Review by Rob Billingham, photos by Lisa Billingham
1965 saw the birth of psychedelic rock pioneers Jefferson Airplane and tonight the Robin welcomes the band in its current incarnation Jefferson Starship, celebrating 50 years of the band’s existence and music. With a seemingly ageless Paul Kantner still at the helm after all those years, who’s betting against a 60 year anniversary tour?
With folk music an integral part of the Jefferson’s sounds, support act Auburn, a UK band fronted by vocalist Liz Lenten, seemed the ideal choice to get the healthy sized crowd into the mood for the guys and gal from over the pond. Playing as a three piece acoustic unit tonight, my first impressions took me back to another 60’s trio, The Springfields (ask your parents!). I think the gentle, laid back nature of opening song ‘Sitia Bay’ almost caught the crowd in two minds, so polite was the applause. Slowly, Liz and the boys started to win them over with a set of their bluesy, folksy story telling music, undoubtedly heavily influenced by sounds American.
With solid, if not spectacular support, given that they never moved from their respective stools, from guitarist Mark Gustavina and bassist Jevon Beaumont, Liz Lenten at times sang with a frailty that gave her songs an atmosphere and emotion that a balls-out delivery might have ruined, not that she hadn’t got the power when needed! Although showcasing a new, soon to be released album, Mixed Feelings, I have to say my set highlight was the aforementioned ‘Sitia Bay’, with its Billie Holliday vocal treatment.
Given that we now had an hour to wait before the appearance of Jefferson Starship, could not Auburn have given us a couple more, I wonder.
Minor rant over, one by one Chris Smith, Jude Gold, Donny Baldwin, David Freiberg, Paul Kantner and Cathy Richardson made their way, without undue ceremony , into the arena, to enthusiastic cheering and applause before moving swiftly into ‘Ride The Tiger’ from the ’74 album Dragon Fly. From then on it was pure Jefferson Starship and Airplane all the way, save for a couple of Quicksilver Messenger Service (Freiberg’s first band of note founded by him in ’68) numbers and a bouncy Cathy Richardson number ‘Everything Is All I Want’, perhaps the “poppiest” song of the night. I use the term guardedly as the current Jefferson band have avoided playing songs from debatably their most pop orientated era when the band was known just as Starship. “We don’t play ‘We Built This City'” is a bands official statement to their fans, so they didn’t! Then again, with songs like ‘Miracles’ picking you up and taking you on a cloud of sublime harmonies back to those carefree days of sun, free-love and flowers, why would they?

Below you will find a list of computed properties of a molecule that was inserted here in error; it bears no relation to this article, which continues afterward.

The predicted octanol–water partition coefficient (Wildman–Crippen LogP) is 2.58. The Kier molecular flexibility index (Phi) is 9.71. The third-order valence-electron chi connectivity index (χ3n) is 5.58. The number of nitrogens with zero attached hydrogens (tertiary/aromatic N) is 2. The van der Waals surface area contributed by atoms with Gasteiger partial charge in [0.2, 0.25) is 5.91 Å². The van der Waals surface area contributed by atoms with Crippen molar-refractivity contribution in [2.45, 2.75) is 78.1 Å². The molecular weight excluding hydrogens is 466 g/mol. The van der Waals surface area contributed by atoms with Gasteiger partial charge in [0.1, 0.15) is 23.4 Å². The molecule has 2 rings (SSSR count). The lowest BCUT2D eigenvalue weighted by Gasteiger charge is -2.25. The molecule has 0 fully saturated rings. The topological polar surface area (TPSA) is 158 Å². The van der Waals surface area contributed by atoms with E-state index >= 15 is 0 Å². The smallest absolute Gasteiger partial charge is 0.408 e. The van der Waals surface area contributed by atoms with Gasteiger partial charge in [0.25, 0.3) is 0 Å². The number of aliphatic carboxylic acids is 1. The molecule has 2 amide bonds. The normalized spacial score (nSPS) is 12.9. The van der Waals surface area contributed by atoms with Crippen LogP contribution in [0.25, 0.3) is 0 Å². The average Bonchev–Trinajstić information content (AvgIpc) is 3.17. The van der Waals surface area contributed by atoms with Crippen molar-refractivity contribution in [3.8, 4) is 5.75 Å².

Replacing the iconic Grace Slick as frontwoman/vocalist was never going to be easy and comparisons will always be made, but Paul Kantner must have had something extra in his coffee when he call upon the services of Cathy Richardson. Vocally, she was nigh on perfect and due respect to Slick’s legacy is obvious, but doesn’t have a stranglehold on her own performance. And the audience love her! Freiberg and Kantner chipped in with contrasting vocal contributions, Freiberg more so, his smooth, melodic sounds so evident in ‘Coming Back To Me’ and quite honestly defying his years. Guitarist Jude Gold proved his credentials throughout with some slick sounds, showcased beautifully in his solo number, the instrumental ‘Embryonic Journey’ from the Airplane album Surrealistic Pillow, from which several songs featured tonight. With crowd faves ‘Let’s Get Together’, ‘Somebody To Love’, ‘Jane’ and ‘Volunteers’ also on the menu, Jefferson Starship conjured up a magical, nostalgic journey for many tonight and who knows, with no signs of Messrs Kantner and Freiberg hanging up their guitars any time soon and with a band of such fine musicians around them performing as they did tonight, that 60 year celebration tour could well be reality. Now that would be something!
Enjoyable review Rob…your knowledge of the psychedelic rock era came through. I love to see bands like this still recording, still touring. But no “White Rabbit”?
Cheers, Brian. As you say, it’s good to see bands of this time continuing to give it some, and doing it really well. These guys still deliver the unique sound of that magical era and will hopefully continue to do so. And, by the way, they did do “White Rabbit”.
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